Studio in the Woods 2019
Turning onto the road into the forest I was filled with a palpable sense of excitement. Moments later I crossed a cattle grid and found myself on a rough gravel track heading deep into ancient woodland. This was the start of an adventure into the unknown. But of course, this wasn't anything like Jon Snow crossing the wall. This was Studio in the Woods; an annual get-together of architects, students, engineers, artists, makers, and many more, for a full weekend of designing and making in the woods. And, the ‘unknown’ in this case was where the fruits of our labour and creativity would take us.
I went to SITW to break free from the constraints of everyday practice, and challenge - defy, even - its conventions. It was an opportunity to relish a collaborative process that had no premeditated outcome; a process of testing ideas, trying new techniques and building something that continually evolves over several days. This is the complete antithesis of conventional practice where the process of building and the process of designing are divorced; where the ‘final design’ is 'sacrosanct' and any kind of continuing evolution - according to conventional wisdom at least - leads to expensive contractors claims.
All I had predetermined before this weekend, was that the outcome of the process wasn't important - something I thought I would struggle with given my tendency to obsess over creating 'the perfect design’ - and, for me at least, there was to be a total ban on drawing.
For these few days, failure was ok. No, failure was good, actually.
This year there were five groups each with their own themes. We had a group attempting to build an elevated room, another capturing the movement of the earth around the sun, and one attempting to create an intervention to enhance the landscape. Another group wanted to build a structure that exploited the tension-resisting properties of a ‘catspaw’ connection, and a group investigating the value of material traditionally thought of as waste from the timber milling process.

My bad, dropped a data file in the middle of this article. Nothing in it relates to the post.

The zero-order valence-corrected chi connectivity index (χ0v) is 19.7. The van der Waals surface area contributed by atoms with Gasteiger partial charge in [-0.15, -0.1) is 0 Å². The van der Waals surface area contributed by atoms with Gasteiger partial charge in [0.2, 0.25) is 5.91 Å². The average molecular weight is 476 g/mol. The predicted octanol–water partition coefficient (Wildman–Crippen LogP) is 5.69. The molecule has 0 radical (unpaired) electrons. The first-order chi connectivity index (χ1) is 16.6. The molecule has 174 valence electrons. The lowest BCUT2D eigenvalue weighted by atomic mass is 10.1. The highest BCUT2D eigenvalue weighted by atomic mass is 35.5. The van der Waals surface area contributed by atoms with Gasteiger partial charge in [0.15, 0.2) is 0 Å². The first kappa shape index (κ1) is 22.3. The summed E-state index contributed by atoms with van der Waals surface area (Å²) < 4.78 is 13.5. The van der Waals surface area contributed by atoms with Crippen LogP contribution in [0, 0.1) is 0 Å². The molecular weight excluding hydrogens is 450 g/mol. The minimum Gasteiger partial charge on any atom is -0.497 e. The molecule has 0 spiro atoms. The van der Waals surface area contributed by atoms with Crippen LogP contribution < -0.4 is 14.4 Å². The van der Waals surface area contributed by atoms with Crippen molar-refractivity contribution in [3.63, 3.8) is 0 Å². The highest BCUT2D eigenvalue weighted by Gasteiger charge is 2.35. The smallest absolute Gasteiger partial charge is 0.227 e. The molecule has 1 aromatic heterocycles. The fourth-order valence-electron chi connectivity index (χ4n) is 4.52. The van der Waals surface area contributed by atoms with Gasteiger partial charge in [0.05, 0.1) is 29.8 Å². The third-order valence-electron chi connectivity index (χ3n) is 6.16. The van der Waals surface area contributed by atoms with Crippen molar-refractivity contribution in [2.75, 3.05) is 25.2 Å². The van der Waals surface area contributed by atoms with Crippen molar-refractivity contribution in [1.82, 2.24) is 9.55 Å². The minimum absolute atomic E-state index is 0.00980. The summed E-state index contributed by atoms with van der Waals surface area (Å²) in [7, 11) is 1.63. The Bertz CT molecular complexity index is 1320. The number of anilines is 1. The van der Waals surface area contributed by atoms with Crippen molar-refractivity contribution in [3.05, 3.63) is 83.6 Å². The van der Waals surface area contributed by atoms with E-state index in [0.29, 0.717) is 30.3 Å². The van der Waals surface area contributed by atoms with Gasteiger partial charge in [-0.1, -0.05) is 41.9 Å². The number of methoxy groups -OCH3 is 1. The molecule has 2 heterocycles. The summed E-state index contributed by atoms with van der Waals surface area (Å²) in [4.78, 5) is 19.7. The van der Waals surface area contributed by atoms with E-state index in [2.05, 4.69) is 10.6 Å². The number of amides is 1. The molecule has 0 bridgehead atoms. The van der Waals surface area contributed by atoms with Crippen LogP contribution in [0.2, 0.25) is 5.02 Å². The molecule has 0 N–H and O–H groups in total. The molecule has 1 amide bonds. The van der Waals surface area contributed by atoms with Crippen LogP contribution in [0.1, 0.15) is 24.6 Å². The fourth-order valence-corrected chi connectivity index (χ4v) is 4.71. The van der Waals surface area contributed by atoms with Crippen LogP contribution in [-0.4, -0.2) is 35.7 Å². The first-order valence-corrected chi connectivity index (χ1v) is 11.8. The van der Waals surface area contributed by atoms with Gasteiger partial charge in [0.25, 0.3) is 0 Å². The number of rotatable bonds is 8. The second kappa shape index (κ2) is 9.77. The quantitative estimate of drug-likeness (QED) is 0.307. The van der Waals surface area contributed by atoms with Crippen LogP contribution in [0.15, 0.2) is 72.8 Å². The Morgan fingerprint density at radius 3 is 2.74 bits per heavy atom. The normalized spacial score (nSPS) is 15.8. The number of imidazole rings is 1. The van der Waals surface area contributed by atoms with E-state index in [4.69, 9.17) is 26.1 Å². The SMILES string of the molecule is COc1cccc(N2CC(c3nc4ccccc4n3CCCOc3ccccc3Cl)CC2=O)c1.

As you might imagine, with such a diverse range of agendas, the outcomes were similarly diverse. They were all fantastic pieces. But what was more striking, and for me more important, was that each team had thoroughly embraced the process of experimentation and iterative design. There is an immediacy to this process and it fully embraces failure as a legitimate way to move forward. In that sense, it was completely alien to most of the people taking part, including me. And what this format did so brilliantly was to bring everyone to the same level. Students, architects, engineers, designers, even an economist; we were all able to simultaneously learn from, and teach one another. Any sense of hierarchy completely vanished when we crossed that cattle-grid.
And aside from that, the weekend was really defined by meeting lots of new faces, enjoying their company, exchanging skills and knowledge, and sharing some superb food.
Well, as I already said, SITW was about breaking free from the constraints of normal practice. As he opened up proceedings, Piers Taylor said it best, when he said how odd it is that architecture is the only creative process that stops designing when building starts. In some ways, SITW is an experiment about what practice could be like if the insecurities of the profession were completely taken away. For that reason, it was tremendously enriching and thought-provoking. I have been as guilty as anyone of conforming to the traditional form of practice. But it was the realisation of this, amongst other things, that spurred me on to found a new practice. I always wanted it to be progressive; to find lean models that would allow me to explore new avenues of creativity and to collaborate with a network of amazing people, rather than feel as though I needed to compete against them. That shared expression of value is how the profession can become stronger.
SITW has come at the start of an important journey and thankfully it has confirmed that I’m heading down the right path - or rather, I should stay off the path. The comfort that comes from walking a well-trodden path, even if it does come perilously close to a cliff-edge, is something I’m going to have to resist.
In terms of how this translates into everyday practice, well, I don’t know yet. But if SITW has taught me anything, it is not to fear the unknown, to celebrate the process, and not to get too hung up on having all the answers. So I guess we’ll have to wait and see.
You can find out more about the project I co-created at SITW 2019 here.
Photo credits: Zoë Berman, Eve Bembo